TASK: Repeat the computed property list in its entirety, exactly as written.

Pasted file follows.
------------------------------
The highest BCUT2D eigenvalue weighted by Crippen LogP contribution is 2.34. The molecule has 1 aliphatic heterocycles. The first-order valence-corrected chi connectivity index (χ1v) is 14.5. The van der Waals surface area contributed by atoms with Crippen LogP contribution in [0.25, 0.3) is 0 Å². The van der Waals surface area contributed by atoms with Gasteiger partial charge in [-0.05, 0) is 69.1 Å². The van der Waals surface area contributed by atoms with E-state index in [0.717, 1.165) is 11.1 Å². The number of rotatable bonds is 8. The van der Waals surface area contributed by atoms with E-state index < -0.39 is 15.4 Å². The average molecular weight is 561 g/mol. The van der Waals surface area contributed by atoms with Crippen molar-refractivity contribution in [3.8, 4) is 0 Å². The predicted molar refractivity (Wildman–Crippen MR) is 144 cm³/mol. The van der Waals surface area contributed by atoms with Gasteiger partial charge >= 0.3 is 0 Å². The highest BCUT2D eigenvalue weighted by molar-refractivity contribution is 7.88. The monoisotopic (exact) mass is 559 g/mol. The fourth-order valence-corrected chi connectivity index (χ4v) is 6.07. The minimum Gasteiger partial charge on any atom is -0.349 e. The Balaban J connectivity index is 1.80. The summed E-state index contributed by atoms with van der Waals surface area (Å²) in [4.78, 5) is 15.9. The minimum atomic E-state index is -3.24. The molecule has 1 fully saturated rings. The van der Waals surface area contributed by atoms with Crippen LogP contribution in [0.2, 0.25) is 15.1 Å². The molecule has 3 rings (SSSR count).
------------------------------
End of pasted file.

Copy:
The highest BCUT2D eigenvalue weighted by Crippen LogP contribution is 2.34. The molecule has 1 aliphatic heterocycles. The first-order valence-corrected chi connectivity index (χ1v) is 14.5. The van der Waals surface area contributed by atoms with Crippen LogP contribution in [0.25, 0.3) is 0 Å². The van der Waals surface area contributed by atoms with Gasteiger partial charge in [-0.05, 0) is 69.1 Å². The van der Waals surface area contributed by atoms with E-state index in [0.717, 1.165) is 11.1 Å². The number of rotatable bonds is 8. The van der Waals surface area contributed by atoms with E-state index < -0.39 is 15.4 Å². The average molecular weight is 561 g/mol. The van der Waals surface area contributed by atoms with Crippen molar-refractivity contribution in [3.8, 4) is 0 Å². The predicted molar refractivity (Wildman–Crippen MR) is 144 cm³/mol. The van der Waals surface area contributed by atoms with Gasteiger partial charge >= 0.3 is 0 Å². The highest BCUT2D eigenvalue weighted by molar-refractivity contribution is 7.88. The monoisotopic (exact) mass is 559 g/mol. The fourth-order valence-corrected chi connectivity index (χ4v) is 6.07. The minimum Gasteiger partial charge on any atom is -0.349 e. The Balaban J connectivity index is 1.80. The summed E-state index contributed by atoms with van der Waals surface area (Å²) in [4.78, 5) is 15.9. The minimum atomic E-state index is -3.24. The molecule has 1 fully saturated rings. The van der Waals surface area contributed by atoms with Crippen LogP contribution in [0.2, 0.25) is 15.1 Å². The molecule has 3 rings (SSSR count).